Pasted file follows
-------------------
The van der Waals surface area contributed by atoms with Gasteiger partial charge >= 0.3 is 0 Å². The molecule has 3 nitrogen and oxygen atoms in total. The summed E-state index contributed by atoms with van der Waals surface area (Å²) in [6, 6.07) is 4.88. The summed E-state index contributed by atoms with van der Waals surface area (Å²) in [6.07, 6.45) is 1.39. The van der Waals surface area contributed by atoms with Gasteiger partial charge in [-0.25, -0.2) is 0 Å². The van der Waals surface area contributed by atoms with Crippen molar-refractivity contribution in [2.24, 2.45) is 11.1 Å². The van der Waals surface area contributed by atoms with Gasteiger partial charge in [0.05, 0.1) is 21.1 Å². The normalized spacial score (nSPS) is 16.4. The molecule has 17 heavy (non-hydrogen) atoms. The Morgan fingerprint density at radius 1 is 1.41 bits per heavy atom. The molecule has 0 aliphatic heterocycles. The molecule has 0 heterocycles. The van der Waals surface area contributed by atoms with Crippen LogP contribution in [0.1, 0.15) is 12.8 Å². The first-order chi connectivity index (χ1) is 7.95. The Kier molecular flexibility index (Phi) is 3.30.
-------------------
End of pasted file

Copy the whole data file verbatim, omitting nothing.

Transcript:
The van der Waals surface area contributed by atoms with Gasteiger partial charge >= 0.3 is 0 Å². The molecule has 3 nitrogen and oxygen atoms in total. The summed E-state index contributed by atoms with van der Waals surface area (Å²) in [6, 6.07) is 4.88. The summed E-state index contributed by atoms with van der Waals surface area (Å²) in [6.07, 6.45) is 1.39. The van der Waals surface area contributed by atoms with Gasteiger partial charge in [-0.25, -0.2) is 0 Å². The van der Waals surface area contributed by atoms with Crippen molar-refractivity contribution in [2.24, 2.45) is 11.1 Å². The van der Waals surface area contributed by atoms with Gasteiger partial charge in [0.05, 0.1) is 21.1 Å². The normalized spacial score (nSPS) is 16.4. The molecule has 17 heavy (non-hydrogen) atoms. The Morgan fingerprint density at radius 1 is 1.41 bits per heavy atom. The molecule has 0 aliphatic heterocycles. The molecule has 0 heterocycles. The van der Waals surface area contributed by atoms with Crippen LogP contribution in [0.1, 0.15) is 12.8 Å². The first-order chi connectivity index (χ1) is 7.95. The Kier molecular flexibility index (Phi) is 3.30.